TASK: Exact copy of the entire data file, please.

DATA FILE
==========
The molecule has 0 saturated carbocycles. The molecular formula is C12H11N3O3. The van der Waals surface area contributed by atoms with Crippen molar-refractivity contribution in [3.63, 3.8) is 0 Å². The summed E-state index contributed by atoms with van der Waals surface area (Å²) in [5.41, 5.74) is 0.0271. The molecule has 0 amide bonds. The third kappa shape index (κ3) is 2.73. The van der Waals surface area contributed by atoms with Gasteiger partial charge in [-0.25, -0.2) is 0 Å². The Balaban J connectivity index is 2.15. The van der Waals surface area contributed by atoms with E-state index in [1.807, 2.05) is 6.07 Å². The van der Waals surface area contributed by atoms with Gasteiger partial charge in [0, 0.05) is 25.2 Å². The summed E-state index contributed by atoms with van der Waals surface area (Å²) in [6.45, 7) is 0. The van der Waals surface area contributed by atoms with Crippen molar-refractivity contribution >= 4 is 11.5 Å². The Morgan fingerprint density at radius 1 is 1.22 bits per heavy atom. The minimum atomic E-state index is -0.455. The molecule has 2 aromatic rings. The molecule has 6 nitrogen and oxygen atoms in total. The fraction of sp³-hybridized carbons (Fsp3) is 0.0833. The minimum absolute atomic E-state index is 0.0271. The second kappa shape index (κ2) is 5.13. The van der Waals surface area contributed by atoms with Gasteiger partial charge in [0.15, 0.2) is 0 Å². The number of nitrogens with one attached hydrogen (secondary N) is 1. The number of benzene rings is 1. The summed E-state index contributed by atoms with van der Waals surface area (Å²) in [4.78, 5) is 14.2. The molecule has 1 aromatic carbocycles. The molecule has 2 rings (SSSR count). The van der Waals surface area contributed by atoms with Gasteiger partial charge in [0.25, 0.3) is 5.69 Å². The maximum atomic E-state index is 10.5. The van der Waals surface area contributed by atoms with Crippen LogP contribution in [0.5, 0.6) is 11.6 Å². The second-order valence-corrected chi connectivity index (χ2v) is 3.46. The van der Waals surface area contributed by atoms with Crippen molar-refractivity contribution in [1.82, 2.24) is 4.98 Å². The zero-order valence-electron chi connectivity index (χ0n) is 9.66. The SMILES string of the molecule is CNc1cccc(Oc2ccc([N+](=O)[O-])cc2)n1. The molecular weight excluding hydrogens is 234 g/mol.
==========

The molecule has 0 saturated carbocycles. The molecular formula is C12H11N3O3. The van der Waals surface area contributed by atoms with Crippen molar-refractivity contribution in [3.63, 3.8) is 0 Å². The summed E-state index contributed by atoms with van der Waals surface area (Å²) in [5.41, 5.74) is 0.0271. The molecule has 0 amide bonds. The third kappa shape index (κ3) is 2.73. The van der Waals surface area contributed by atoms with Gasteiger partial charge in [-0.25, -0.2) is 0 Å². The Balaban J connectivity index is 2.15. The van der Waals surface area contributed by atoms with E-state index in [1.807, 2.05) is 6.07 Å². The van der Waals surface area contributed by atoms with Gasteiger partial charge in [0, 0.05) is 25.2 Å². The summed E-state index contributed by atoms with van der Waals surface area (Å²) in [6.45, 7) is 0. The van der Waals surface area contributed by atoms with Crippen molar-refractivity contribution >= 4 is 11.5 Å². The Morgan fingerprint density at radius 1 is 1.22 bits per heavy atom. The minimum atomic E-state index is -0.455. The molecule has 2 aromatic rings. The molecule has 6 nitrogen and oxygen atoms in total. The fraction of sp³-hybridized carbons (Fsp3) is 0.0833. The minimum absolute atomic E-state index is 0.0271. The second kappa shape index (κ2) is 5.13. The van der Waals surface area contributed by atoms with Gasteiger partial charge in [0.15, 0.2) is 0 Å². The number of nitrogens with one attached hydrogen (secondary N) is 1. The number of benzene rings is 1. The summed E-state index contributed by atoms with van der Waals surface area (Å²) in [4.78, 5) is 14.2. The molecule has 1 aromatic carbocycles. The molecule has 2 rings (SSSR count). The van der Waals surface area contributed by atoms with Gasteiger partial charge in [0.25, 0.3) is 5.69 Å². The maximum atomic E-state index is 10.5. The van der Waals surface area contributed by atoms with Crippen LogP contribution in [0.5, 0.6) is 11.6 Å². The second-order valence-corrected chi connectivity index (χ2v) is 3.46. The van der Waals surface area contributed by atoms with Crippen molar-refractivity contribution in [1.82, 2.24) is 4.98 Å². The zero-order valence-electron chi connectivity index (χ0n) is 9.66. The SMILES string of the molecule is CNc1cccc(Oc2ccc([N+](=O)[O-])cc2)n1. The molecular weight excluding hydrogens is 234 g/mol.